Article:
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The IEEE Brain AI for Neurotechnology Workshop

The IAH is proud to announce the IEEE Brain AI for Neurotechnology Workshop at the World Congress on Computational Intelligence 2024 event in Yokohama, Japan.

IEEE Brain Workshop on AI for Neurotechnology

Find out more about the workshop.

Brief Overview of the Event

Further information surrounding the event can be found below.

Neural Networks and Computational Intelligence researchers have a lot to offer in terms of dealing with the challenges to create robust and trustworthy AI for Neurotechnology. The IEEE Brain AI for Neurotechnology workshop aims to bring together researchers specifically focused on neurotechnology with experts in AI to present and learn about

  • the most recent advances in AI for neurotechnology
  • data gathering and data sharing initiatives
  • federated learning for privacy preserving model training
  • building towards foundational models approaches

The workshop, associated with the Institute for the Augmented Human at the University of Bath will provide opportunities for AI and neural networks researchers to contribute to and benefit from improving neurotechnology with the latest advances in AI.

The workshop will include a keynote talk, invited speakers, a panel session and a poster session for papers submitted by delegates. Invited speakers will include this working at the cutting edge of applying Deep Neural Network Technologies to process brain data for neurotechnology applications.

There are prizes for best papers/poster.

According to IEEE Brain from whom we have sought sponsorship for this workshop (, neurotechnologies represent the next technology frontier – the workshop is supported by the IEEE Brain Technical Community and IEEE CIS.

Tentative Schedule

The current schedule of the workshop is as below.

Date TBD

  • 9:00 Welcome and Opening Remarks
  • 9:10 Keynote
  • 10:00 Invited Talk 1
  • 10:30 Invited Talk 2
  • 11:00 Break
  • 11:15 Invited Talk 3
  • 11:45 Invited Talk 4
  • 12:15 Invited Talk 5
  • 12.45 Lunch Break with poster session
  • 14.00 Panel session
  • 15:00 Best Poster Award announcement and final remarks


Further information in to the background of the research and the workshop can be found below.

Implantable and wearable neurotechnology utilization is expected to increase dramatically in the coming years, with applications in enabling movement-independent control and communication, rehabilitation, treating disease, improving health, recreation and sport among other applications. There are multiple driving forces:− continued advances in underlying science and technology; increasing demand for solutions to repair the nervous system; increase in the aging population world-wide producing a need for solutions to age-related, neurodegenerative disorders and “assistive” brain-computer interface (BCI) technologies; and commercial demand for nonmedical BCIs.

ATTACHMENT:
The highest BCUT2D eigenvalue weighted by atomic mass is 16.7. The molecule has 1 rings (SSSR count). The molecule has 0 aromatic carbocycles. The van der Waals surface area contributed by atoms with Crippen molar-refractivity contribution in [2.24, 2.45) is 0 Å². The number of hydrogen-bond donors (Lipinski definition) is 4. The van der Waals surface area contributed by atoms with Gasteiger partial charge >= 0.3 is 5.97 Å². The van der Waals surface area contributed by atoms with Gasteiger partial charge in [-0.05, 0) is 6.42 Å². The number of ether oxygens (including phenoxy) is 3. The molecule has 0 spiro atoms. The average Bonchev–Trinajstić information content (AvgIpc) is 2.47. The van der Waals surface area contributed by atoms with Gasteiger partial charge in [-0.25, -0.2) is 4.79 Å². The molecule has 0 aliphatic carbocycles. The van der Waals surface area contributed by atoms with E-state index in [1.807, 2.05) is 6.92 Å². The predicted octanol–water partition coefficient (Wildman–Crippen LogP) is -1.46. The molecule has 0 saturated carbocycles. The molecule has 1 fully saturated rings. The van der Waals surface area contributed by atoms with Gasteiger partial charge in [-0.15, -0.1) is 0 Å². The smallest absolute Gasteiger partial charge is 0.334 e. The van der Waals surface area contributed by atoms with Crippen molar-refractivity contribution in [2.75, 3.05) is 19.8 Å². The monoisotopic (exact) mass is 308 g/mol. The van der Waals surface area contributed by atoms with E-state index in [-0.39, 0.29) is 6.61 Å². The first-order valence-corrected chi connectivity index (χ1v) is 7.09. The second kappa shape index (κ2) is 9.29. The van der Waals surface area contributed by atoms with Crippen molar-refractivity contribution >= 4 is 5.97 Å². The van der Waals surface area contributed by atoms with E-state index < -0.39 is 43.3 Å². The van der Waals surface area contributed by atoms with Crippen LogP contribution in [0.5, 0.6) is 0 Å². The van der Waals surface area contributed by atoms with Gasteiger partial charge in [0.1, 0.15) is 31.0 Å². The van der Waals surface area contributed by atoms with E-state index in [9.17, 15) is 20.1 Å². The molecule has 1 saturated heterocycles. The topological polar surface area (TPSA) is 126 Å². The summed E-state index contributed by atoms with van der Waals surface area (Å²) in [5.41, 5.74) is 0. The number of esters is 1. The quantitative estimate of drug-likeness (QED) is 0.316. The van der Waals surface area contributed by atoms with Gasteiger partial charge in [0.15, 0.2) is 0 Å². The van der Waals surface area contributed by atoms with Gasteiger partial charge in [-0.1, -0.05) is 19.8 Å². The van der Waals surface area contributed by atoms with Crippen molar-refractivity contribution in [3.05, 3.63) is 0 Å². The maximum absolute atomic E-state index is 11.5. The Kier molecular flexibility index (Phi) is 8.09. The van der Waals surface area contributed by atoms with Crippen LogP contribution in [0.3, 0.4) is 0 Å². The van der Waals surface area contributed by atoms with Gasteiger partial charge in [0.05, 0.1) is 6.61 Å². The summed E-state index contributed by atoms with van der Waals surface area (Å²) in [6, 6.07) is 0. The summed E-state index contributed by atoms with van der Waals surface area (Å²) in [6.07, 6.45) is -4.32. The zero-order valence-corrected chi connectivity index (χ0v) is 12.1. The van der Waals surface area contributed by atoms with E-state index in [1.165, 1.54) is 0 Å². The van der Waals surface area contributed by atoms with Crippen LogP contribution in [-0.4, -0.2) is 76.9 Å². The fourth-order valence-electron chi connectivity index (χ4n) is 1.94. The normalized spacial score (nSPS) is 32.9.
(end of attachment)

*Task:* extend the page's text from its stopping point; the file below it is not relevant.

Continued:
In recent years a range of new neurotechnology innovations have emerged to enable neuroimaging and neural recording and brain-computer interfacing at multiple scales in a variety of settings—in the lab, in the clinic, and in the wild—including low-cost wearable electroencephalography (EEG), ultra-high density EEG, stereoelectroencephalography (sEEG), advanced functional near infrared spectrography (fNIRS), functional magnetic resonance imaging (fMRI), functional ultrasound imaging (fUSi), optically pumped magnetometer magnetoencephalography (OPM-MEG), neural lace, neural dust, stent-electrode recording arrays (stentrodes) and endovascular recording techniques, multielectrode arrays, electrocorticographic (ECoG) arrays, and optogenetics among others and the data acquired from these technologies in growing in size and complexity and continue to drive and demand new innovations in signal processing and artificial intelligence.

For example, wearable EEG-based brain-computer interface, present an excellent challenge for Artificial Intelligence. First, EEG has a low signal-to-noise ratio (SNR), as the brain activity measured is often buried under multiple sources of environmental, physiological and activity-specific noise of similar or greater amplitude, often referred to as ‘artifacts'. Secondly, EEG is a non-stationary signal (i.e., its statistics vary across time). As a result, a classifier trained on a temporally-limited amount of user data might generalize poorly to data recorded at a different time on the same individual. Thirdly, there is high inter-subject (user) variability arising due to physiological differences between individuals, and can severely affect the performance of models that are meant to generalize across users. AI must be developed to cope with non-stationarity of biological signals (drifting dynamics) and for online real-time adaptation for continually evolving systems.

This workshop will focus on state-of the-art in AI for non-invasive brain-computer interfaces.